- You will be given general anesthesia before your procedure.
- Your surgeon may make a 2 to 3 inches underarm incision during the procedure, typically along a crease, to help reduce scarring. Then, the surgeon will stitch the incision together after removing the suspected cancerous lymph nodes.
- This procedure might be combined with a lumpectomy. An ALND might also involve a mastectomy if you have invasive breast cancer.
- You will be taken to a recovery area after surgery, where you will awaken naturally from anesthesia.
- Before deciding when you are ready to be released from the hospital, the doctor will assess your condition.
- A drainage system is attached to the axilla post-axillary surgery to help reduce the chances of seroma formation. The drain can be left inside from 2 to 14 days depending on the amount of fluid that drains.
How Long Does It Take To Recover From An Axillary Lymph Node Dissection?
- ALND is considered major surgery, necessitating home care before you can return to regular activities. Following surgery, you might experience swelling for up to a week. Full recovery should take 4 weeks.
- Your doctor may prescribe pain medications to take as needed. Additionally, you will receive instructions on how to take care of your drains and stitches and when to visit your doctor to have them removed.
- After 24 hours, you should be able to take a shower. However, you should hold off on taking a bath or swimming until your doctor gives the all-clear at your follow-up appointment after surgery.
- Additionally, until your surgeon says it is safe, avoid applying lotions, deodorants, or powders near the affected area.
- Your doctor may advise daily hand and arm exercises to reduce swelling and improve mobility while preventing complications.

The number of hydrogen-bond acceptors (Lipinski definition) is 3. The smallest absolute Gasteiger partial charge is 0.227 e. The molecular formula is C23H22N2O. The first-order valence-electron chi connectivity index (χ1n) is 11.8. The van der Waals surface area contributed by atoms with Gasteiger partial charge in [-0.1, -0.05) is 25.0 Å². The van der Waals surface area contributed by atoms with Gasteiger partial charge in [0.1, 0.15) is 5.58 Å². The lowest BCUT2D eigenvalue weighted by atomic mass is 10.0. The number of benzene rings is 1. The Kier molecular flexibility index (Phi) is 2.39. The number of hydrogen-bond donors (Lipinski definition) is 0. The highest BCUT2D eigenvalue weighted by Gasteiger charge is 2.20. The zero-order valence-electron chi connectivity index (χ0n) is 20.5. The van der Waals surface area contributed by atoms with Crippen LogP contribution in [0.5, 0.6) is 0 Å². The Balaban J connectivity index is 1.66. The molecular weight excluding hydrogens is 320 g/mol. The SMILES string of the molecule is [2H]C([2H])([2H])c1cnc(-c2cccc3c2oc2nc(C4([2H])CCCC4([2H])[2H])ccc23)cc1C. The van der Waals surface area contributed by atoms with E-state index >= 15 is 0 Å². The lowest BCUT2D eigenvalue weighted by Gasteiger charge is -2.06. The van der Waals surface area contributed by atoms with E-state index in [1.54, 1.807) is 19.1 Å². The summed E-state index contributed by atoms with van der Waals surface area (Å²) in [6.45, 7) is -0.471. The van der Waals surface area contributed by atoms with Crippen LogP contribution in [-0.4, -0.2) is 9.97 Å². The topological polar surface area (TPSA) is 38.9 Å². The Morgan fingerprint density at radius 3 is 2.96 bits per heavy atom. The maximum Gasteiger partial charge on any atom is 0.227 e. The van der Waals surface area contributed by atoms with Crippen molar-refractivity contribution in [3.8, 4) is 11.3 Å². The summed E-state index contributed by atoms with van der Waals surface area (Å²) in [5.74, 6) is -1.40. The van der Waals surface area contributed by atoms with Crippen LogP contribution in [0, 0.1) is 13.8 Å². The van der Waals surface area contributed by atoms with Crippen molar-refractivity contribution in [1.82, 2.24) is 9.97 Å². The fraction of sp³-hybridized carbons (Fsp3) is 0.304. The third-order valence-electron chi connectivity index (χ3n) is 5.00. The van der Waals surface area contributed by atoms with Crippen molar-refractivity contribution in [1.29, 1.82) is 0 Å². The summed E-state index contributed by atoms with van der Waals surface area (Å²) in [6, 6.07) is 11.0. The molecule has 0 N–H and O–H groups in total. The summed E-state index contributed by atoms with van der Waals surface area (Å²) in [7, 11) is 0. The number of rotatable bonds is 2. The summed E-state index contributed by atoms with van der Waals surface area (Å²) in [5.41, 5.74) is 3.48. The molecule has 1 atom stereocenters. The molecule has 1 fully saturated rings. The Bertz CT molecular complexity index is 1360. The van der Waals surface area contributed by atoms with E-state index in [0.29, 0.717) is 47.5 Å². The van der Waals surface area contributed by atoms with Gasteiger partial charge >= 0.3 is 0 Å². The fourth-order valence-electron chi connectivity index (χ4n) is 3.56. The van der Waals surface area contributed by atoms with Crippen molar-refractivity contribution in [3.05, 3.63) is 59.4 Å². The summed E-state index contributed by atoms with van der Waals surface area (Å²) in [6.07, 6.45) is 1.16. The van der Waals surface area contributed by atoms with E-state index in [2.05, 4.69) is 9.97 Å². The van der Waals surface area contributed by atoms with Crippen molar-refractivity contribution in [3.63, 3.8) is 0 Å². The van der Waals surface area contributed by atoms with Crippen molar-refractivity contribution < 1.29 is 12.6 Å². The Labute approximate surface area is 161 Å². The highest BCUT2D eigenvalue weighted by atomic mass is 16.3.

- The doctor will also advise you on the drain care and you will be able to do it safely at home
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What Are The Possible Side Effects Of Axillary Lymph Node Dissection?
Although an ALND may be required to stop the spread of breast cancer, this major procedure carries a risk of side effects.
For instance, removing lymph nodes could make you more susceptible to lymphedema. Where your lymph nodes once were, lymph fluid may build up and cause this condition.
Possible lymphedema symptoms include:
- Leathery skin
- Numbness or tingling
- Loss of arm movement
- Lymphedema can appear immediately following surgery, or it can take months or years to manifest.
Among the additional side effects of an ALND are:
- Fluid accumulation under your arms
- Inflammation of the arm veins
- Blood clotting
Call your doctor immediately if you experience any of the above mentioned signs or symptoms after your procedure.
Potentially cancerous tumors in your underarm lymph nodes can be removed using an ALND. This procedure may be combined with others to treat breast cancer to prevent the disease’s spread.
While your overall breast cancer treatment plan may include an ALND, discussing all risks and potential complications with your surgeon before the procedure is crucial.
Carefully adhere to all aftercare instructions to aid in better healing and mobility.
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To help stop the spread of cancer, an ALND is performed. This procedure is still essential for giving you an accurate prognosis, preventing the spread of breast cancer, and improving your chances of survival.
Axillary dissection complications can include wound infections, arm movement restrictions, arm numbness, arm lymphedema, and lymphangitis.
During surgery, the nerve that produces sensation to the armpit and back of the arm may occasionally be cut, stretched, or otherwise harmed. This loss of sensation might only last for a short while, but for some women, it might be for the long term.
At your post-op check, your surgeon would go over exercises if more than six lymph nodes had been removed. Most patients can drive one week after surgery, provided they haven’t taken any narcotic painkillers in the last 48 hours.
- Avoid injury to the operated side arm. It’s easier said than done as patients where the dominant hand side is operated are likely to have small cuts and bruise while doing their daily works. These cuts and bruises tend to increase the rate of infection and lymphedema
- Although the scientific evidence supporting it is less but its advised to not use the operated side hand for blood tests or even BP measurement as the pressure applied can dmage the superficial lymphatics thereby increasing lymphedema
- See your doctor if you notice any change in size/ girth of the arm